Becoming a landlord has been an aspirational achievement for generations, representing a form of financial security — and what appears to be a relatively simple route to wealth. But landlords have been struggling in recent years, squeezed on both sides by an increasingly negative public opinion and by economic shifts that could threaten the profitability of letting homes.

While the demand for rental homes continues to rise, budding landlords may find it harder than ever to make ends meet and grow their finances. With this in mind, is it still financially worthwhile to let homes to others?

Here, we will look at some of the mechanisms behind shifts in the housing market, coupled with the costs of home rental and some key tips for making lets profitable.

Changes in the Housing Market

The key factor behind the increased scepticism over the accessibility of becoming a landlord stems from changes in the UK’s housing market over the last two years. A combination of high demand for properties and a temporary moratorium on stamp duty led to a rush on the markets, and some of the biggest increases in property values in recent memory.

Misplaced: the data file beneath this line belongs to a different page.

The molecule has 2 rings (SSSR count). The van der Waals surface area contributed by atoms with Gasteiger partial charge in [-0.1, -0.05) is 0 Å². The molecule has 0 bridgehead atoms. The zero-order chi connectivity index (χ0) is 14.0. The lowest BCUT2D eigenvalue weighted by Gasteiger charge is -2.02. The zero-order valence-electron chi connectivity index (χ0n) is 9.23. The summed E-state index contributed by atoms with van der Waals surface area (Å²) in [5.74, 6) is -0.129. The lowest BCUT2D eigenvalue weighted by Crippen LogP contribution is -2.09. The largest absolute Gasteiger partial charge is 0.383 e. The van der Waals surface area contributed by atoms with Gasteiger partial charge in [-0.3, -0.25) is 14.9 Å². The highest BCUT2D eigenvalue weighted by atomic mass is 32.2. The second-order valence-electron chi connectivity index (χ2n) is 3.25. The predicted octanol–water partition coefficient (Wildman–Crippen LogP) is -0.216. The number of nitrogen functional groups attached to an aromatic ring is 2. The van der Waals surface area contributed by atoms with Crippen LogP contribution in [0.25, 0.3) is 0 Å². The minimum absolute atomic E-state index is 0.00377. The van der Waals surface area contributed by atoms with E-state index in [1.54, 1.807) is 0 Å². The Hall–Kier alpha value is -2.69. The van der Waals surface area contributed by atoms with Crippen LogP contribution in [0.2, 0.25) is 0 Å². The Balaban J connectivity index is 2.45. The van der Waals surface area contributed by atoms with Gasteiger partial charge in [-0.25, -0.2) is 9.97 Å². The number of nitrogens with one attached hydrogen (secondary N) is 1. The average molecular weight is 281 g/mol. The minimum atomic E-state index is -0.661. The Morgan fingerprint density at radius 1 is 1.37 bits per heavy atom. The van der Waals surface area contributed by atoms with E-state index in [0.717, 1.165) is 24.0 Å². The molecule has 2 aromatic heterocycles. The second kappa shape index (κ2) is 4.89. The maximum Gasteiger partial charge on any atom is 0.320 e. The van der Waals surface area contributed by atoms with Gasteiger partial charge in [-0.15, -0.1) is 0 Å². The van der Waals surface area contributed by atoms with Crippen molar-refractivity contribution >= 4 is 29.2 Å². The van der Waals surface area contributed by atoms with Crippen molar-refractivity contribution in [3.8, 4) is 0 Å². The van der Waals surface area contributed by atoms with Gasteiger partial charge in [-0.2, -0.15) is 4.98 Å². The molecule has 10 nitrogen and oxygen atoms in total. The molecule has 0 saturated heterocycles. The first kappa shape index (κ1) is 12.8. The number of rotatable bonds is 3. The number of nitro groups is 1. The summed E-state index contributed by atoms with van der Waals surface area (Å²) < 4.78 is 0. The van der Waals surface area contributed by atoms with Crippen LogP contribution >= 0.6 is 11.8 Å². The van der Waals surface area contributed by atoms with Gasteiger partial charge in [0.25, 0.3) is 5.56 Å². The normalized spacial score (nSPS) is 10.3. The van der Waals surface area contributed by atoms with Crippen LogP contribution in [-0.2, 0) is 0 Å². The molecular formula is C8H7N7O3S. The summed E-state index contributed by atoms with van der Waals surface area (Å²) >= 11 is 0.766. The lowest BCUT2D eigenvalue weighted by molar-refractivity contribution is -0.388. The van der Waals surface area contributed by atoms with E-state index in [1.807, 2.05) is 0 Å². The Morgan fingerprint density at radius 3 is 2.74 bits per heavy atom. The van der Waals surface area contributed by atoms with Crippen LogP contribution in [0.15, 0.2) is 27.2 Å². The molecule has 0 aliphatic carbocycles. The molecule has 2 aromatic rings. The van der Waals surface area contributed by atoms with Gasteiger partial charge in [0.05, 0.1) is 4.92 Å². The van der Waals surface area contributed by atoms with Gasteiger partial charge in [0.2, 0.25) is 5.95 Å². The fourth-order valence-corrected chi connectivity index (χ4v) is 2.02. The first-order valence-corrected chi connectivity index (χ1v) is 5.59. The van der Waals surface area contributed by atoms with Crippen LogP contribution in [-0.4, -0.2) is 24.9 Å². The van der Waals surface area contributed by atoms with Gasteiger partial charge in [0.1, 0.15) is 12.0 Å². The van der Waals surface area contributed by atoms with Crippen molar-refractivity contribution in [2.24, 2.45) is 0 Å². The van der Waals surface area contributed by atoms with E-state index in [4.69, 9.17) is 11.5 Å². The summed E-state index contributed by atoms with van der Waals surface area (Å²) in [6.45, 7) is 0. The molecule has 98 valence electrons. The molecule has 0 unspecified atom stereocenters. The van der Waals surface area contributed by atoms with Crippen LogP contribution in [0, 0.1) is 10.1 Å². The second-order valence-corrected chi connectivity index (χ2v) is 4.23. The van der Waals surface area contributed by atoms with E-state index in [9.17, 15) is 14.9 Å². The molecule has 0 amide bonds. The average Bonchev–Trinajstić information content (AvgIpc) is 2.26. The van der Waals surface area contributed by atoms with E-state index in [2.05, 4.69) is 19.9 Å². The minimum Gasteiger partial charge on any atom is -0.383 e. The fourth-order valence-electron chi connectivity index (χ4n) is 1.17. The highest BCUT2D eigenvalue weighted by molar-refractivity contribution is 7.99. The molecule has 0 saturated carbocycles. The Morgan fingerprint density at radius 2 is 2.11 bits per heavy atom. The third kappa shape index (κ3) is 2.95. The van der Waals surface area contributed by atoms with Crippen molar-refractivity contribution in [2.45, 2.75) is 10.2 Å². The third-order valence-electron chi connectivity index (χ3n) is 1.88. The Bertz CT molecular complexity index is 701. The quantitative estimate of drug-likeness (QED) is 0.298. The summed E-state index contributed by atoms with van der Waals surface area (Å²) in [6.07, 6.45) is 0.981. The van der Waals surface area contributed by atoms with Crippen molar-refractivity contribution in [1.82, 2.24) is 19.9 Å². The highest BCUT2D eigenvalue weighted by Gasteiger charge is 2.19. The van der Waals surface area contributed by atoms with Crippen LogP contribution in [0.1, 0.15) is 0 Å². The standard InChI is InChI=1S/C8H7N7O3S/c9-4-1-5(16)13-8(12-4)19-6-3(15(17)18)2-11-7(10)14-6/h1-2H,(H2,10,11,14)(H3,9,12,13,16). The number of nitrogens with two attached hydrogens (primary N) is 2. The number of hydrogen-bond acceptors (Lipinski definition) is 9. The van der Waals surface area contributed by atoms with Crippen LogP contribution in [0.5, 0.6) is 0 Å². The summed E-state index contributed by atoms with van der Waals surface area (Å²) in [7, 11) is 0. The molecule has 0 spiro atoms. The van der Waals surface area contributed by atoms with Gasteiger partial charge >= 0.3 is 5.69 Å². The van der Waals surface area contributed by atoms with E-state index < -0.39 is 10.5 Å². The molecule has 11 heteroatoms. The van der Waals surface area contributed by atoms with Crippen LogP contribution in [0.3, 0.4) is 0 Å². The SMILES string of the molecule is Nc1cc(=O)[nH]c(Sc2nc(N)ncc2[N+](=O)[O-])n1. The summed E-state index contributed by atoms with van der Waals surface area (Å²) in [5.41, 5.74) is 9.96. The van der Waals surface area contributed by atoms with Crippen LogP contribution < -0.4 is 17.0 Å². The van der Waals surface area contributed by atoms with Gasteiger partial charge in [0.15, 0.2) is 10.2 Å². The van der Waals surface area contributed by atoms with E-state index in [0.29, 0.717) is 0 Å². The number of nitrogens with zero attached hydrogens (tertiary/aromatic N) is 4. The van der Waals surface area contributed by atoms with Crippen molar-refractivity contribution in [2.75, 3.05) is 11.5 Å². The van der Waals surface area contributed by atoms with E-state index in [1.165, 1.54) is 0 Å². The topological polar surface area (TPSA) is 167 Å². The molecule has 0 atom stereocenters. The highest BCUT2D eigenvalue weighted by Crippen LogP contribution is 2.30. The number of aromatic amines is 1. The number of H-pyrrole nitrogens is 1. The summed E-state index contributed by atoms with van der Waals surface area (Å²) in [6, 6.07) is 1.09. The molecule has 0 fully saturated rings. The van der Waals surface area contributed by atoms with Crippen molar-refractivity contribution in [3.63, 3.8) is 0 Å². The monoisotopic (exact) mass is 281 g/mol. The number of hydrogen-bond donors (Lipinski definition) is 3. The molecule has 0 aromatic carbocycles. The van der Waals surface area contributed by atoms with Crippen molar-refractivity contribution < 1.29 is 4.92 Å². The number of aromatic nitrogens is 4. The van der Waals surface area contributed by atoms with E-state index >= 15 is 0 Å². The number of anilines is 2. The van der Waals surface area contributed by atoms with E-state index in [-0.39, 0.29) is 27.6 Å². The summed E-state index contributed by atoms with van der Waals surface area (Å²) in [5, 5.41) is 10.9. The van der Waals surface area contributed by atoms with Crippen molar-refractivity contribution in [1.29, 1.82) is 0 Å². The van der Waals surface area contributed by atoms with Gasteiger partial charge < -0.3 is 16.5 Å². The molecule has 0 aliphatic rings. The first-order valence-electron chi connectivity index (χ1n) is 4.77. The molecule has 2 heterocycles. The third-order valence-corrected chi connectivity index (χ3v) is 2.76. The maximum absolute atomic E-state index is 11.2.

As a result, the average home is now around 20% more expensive than it was before the pandemic. This has pushed up the cost of purchasing a home significantly, pricing out first-time buyers and increasing demand for rental properties in the short term. However, the rise has also tested buy-to-let landlords, who need to stump up higher deposits in order to make a rental investment.

Up-Front and Running Costs

The cost of a deposit for a new home is just one up-front cost for new landlords to consider. There are also the costs attributed to decoration and refurbishment, required to bring the home up to code for new tenants.

Ongoing costs should also be considered, but some of these may save money in other areas. For example, landlords might use a letting agency to handle the legal and logistical operation of their rental, sacrificing a small percentage of rental income for devolved responsibility.

But the biggest turn-off for new landlords comes as a result of recent changes to buy-to-let mortgages. Since 2020, the tax rates for repayment have increased significantly for some — leaving those on interest-only repayment plans with a much heftier bill than before. This can cut deeply into profits, especially after significant expenditure in year one of rental.

Tips for New Landlords

The market may be primed for landlords to guarantee long-term income, but the market as it stands also threatens to severely stunt any profits for non-established landlords in their first years of letting. As a landlord, your operating expenses should never exceed 70% of your rental income — and your rental income should never be considered passive.